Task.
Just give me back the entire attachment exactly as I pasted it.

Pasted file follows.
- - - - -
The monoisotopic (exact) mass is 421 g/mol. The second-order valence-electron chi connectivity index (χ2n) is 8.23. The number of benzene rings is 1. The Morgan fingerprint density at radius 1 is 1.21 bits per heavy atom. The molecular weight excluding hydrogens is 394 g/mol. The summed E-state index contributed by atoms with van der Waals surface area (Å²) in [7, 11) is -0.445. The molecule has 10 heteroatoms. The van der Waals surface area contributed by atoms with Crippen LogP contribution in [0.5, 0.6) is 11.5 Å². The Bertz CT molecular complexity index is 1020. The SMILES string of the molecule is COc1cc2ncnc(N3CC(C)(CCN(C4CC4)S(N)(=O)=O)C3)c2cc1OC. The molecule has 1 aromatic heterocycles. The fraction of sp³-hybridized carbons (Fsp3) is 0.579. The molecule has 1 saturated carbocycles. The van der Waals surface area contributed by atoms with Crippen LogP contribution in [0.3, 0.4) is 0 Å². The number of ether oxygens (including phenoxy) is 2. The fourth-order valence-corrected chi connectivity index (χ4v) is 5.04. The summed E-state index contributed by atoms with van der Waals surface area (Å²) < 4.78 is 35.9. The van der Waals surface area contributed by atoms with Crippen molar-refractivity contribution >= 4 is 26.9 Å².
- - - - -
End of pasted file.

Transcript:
The monoisotopic (exact) mass is 421 g/mol. The second-order valence-electron chi connectivity index (χ2n) is 8.23. The number of benzene rings is 1. The Morgan fingerprint density at radius 1 is 1.21 bits per heavy atom. The molecular weight excluding hydrogens is 394 g/mol. The summed E-state index contributed by atoms with van der Waals surface area (Å²) in [7, 11) is -0.445. The molecule has 10 heteroatoms. The van der Waals surface area contributed by atoms with Crippen LogP contribution in [0.5, 0.6) is 11.5 Å². The Bertz CT molecular complexity index is 1020. The SMILES string of the molecule is COc1cc2ncnc(N3CC(C)(CCN(C4CC4)S(N)(=O)=O)C3)c2cc1OC. The molecule has 1 aromatic heterocycles. The fraction of sp³-hybridized carbons (Fsp3) is 0.579. The molecule has 1 saturated carbocycles. The van der Waals surface area contributed by atoms with Crippen LogP contribution in [0.3, 0.4) is 0 Å². The number of ether oxygens (including phenoxy) is 2. The fourth-order valence-corrected chi connectivity index (χ4v) is 5.04. The summed E-state index contributed by atoms with van der Waals surface area (Å²) < 4.78 is 35.9. The van der Waals surface area contributed by atoms with Crippen molar-refractivity contribution >= 4 is 26.9 Å².